US Educational Terms Glossary (Garland Green)

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Glossary of Educational Terminology Garland found while surfing the web.

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Basic Aid

The minimum general-purpose aid that is guaranteed by the state's Constitution for each school district in a state. A basic aid district is one in which local property taxes equal or exceed the district's revenue limit. These districts may keep the money from local property taxes and still receive constitutionally guaranteed state funding. (Ed Source)


A theory suggesting that learning occurs when an environmental stimulus triggers a response or behavior. Based on classical conditioning theory behaviorism applies to educational practices that reward performance behaviors to encourage repetition of those behaviors. Rote memorization and drill-and-practice instruction are supported by behaviorist theory.


  • Statement that provides a description of student knowledge expected at specific grades ages or developmental levels. Benchmarks often are used in conjunction with standards. (See standards.)

  • A detailed description of a specific level of student achievement expected of students at particular ages, grades, or developmental levels; academic goals set for each grade level. (Ed Source)

benchmark performances

Performance examples against which other performances may be judged.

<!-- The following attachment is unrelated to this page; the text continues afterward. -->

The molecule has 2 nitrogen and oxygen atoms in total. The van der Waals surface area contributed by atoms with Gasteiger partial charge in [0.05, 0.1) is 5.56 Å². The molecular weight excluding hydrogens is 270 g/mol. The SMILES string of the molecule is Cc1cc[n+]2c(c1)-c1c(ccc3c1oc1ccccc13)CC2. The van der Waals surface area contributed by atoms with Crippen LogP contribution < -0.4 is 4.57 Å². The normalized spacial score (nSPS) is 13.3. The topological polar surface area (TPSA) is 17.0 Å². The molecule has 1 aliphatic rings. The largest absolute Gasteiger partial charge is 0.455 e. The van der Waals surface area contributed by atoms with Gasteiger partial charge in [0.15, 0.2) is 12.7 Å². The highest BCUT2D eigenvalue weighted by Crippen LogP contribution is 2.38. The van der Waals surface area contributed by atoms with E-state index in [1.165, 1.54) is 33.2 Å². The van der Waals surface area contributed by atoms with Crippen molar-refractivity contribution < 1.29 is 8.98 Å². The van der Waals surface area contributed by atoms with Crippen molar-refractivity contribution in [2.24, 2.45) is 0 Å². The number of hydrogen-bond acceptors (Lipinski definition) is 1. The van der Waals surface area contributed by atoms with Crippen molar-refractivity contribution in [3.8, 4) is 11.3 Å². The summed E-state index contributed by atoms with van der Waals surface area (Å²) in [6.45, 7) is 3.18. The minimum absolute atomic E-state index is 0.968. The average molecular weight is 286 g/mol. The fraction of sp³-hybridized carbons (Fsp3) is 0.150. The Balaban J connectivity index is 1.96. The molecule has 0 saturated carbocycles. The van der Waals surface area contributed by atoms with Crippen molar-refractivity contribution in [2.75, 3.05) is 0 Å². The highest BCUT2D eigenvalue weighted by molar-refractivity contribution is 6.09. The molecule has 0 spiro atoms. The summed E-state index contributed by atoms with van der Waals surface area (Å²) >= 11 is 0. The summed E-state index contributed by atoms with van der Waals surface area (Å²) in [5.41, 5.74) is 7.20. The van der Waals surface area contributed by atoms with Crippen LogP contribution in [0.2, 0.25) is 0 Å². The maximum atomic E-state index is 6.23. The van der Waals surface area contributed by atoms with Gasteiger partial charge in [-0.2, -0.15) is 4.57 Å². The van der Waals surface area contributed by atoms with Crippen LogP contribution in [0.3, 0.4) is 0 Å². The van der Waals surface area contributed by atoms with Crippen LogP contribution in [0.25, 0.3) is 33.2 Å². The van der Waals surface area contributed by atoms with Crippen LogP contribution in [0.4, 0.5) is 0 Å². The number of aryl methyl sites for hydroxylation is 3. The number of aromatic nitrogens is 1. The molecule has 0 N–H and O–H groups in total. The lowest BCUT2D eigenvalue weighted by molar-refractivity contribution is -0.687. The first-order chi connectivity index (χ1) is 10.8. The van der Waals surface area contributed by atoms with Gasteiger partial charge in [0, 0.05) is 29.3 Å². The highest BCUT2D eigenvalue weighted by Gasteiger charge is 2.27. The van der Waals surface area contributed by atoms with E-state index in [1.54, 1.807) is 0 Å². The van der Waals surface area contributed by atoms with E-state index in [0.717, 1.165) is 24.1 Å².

Bilingual Education

An in-school program for students whose first language is not English or who have limited English skills. Bilingual education provides English language development plus subject area instruction in the student's native language. The goal is for the child to gain knowledge and be literate in two languages. (Ed Source)

Block Scheduling

Instead of traditional 40- to 50-minute periods, block scheduling allows for periods of an hour or more so that teachers can accomplish more during a class session. It also allows for teamwork across subject areas in some schools. For example, a math and science teacher may teach a physics lesson that includes both math and physics concepts.

Bond Measure

A method of borrowing used by school districts to pay for construction or renovation projects. A bond measure requires a 55 percent majority to pass. The principal and interest are repaid by local property owners through an increase in property taxes. (See also parcel tax.) (Ed Source)